These women are free

For those who may not have had the opportunity to visit a prison, I like to share some of my experiences as a speaker in these settings, where I often find what I would have to call holy ground. Recently I spoke at a women’s prison in Ohio that houses inmates convicted of some fairly serious crimes. Some of these ladies are serving life sentences.


At first I was concerned about how our attendance would be because there was a large scale religious event scheduled at the same time. About thirty volunteers lined up to enter the prison for this gathering, and they brought in cookies, a major draw for inmates eager to eat anything not made in the prison kitchen. I prayed to let go of my worry and trust that the ladies who needed to be there to hear this message would find their way despite the appeal of cookies. A hymn came to mind:


O do not bar your mind

Against the light of good;

But open wide, let in the Word,

And Truth will be your food.

(#201, Christian Science Hymnal)


I wish you could have walked with me from the main entrance over to the chapel building. It’s hard to describe that experience. Whenever I go into a prison setting, I make a specific effort to see the innate purity and innocence of all the men or women I meet there, despite how society has labeled them. On this walk, this practice was effortless. It was probably one of the visual moments in my life that has best captured the concept of redemption.


It was a warm, sunny day, and I walked past some lovely gardens that women had planted and were tending. Then I passed a group of women who were training rescued greyhounds through a special program at the prison. The ladies beamed at me as I looked at the sweet faces of the dogs gazing up at them with reverence. As I turned down the long walkway to the chapel, women lined either side of the path serenading the volunteers and me as we walked in. Their eyes were bright as they smiled and sang these words: “God loves you, and I love you, and that’s how it’s gonna be. God loves you, and I love you, and that you’ll surely see.” It was impossible not to tear up as I looked into the faces of these women, some of whom had been convicted of heinous crimes, all of whom shone in the light of the sun like free, innocent little girls. Their expressions matched the words they were singing.


The women filed into our room and filled the chairs. One of them said she had brought about ten others to hear this message. The competition of the large event appeared to be a non-issue. After I spoke, I asked if there were questions or comments or if any of them had a testimony to share. One woman asked how she should respond to a friend who wondered why we should believe that God is real when so many bad things happen. I felt led to step back and allow the women to share their thoughts on this challenging topic.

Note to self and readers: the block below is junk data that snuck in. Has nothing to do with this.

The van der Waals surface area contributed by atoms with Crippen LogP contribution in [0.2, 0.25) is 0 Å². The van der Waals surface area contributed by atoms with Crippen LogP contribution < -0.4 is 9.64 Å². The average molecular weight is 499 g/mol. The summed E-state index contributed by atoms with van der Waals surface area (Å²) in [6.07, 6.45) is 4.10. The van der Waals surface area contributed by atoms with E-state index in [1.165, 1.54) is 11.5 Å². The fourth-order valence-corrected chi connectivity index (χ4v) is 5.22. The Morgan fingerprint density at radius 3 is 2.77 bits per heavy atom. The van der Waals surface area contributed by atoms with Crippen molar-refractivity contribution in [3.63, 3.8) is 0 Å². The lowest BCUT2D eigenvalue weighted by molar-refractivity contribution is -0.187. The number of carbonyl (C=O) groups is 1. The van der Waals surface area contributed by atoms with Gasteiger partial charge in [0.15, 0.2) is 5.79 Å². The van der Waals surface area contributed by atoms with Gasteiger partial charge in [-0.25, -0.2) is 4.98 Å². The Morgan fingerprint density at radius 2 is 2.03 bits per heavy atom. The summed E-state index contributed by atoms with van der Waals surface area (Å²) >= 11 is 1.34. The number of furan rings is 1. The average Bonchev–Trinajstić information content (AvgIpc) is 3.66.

A lively discussion followed, with women sharing various viewpoints, some of which differed from what I would have said. Finally one woman, who I later learned had attended some of the programs offered by the Christian Science volunteers who come into the prison regularly, firmly stated that she didn’t believe that God makes anything bad happen, that these things are not God’s will, and that we can bear witness to God’s goodness and expect to see it in our lives. She spoke with such conviction that the discussion ended there, and the woman who had asked the question seemed uplifted. I was grateful I had been quiet, since it was perfect for this response to come from one of her peers.


Finally, in response to my invitation to share any testimonies they had, one woman told a very moving story. She shared that prior to coming to prison she had been in a very bad car accident and was in a coma. During this time, her husband passed on. After some serious struggles with prescription drug addiction, she ended up being convicted of a crime. At that point she was so angry at God and so bitter toward others that she would lash out at people who approached her.


Through prayer and reading the Bible she had a complete turnaround and was going to be getting baptized the next day. She said that while she may be in prison, she finally feels free in a way she never has before. This was a fitting way to end our time together, since the title of the talk was The Way Out for You. It was about finding our freedom regardless of what our circumstances may be.

It is a privilege to be able to visit people who are not able to interact with the wider society because they are behind bars but are experiencing freedom and grace in profound ways. It brings me a deeper gratitude for my own freedom and reveals what is possible through grace. I am very thankful for these opportunities to witness the presence and power of Love. Truly these women embodied the words they sang as we entered the chapel, and truly they are free. Free to be what God created them to be. May we all be able to live lives that say, “God loves you, and I love you, and that’s how it’s gonna be. God loves you, and I love you, and that you’ll surely see.”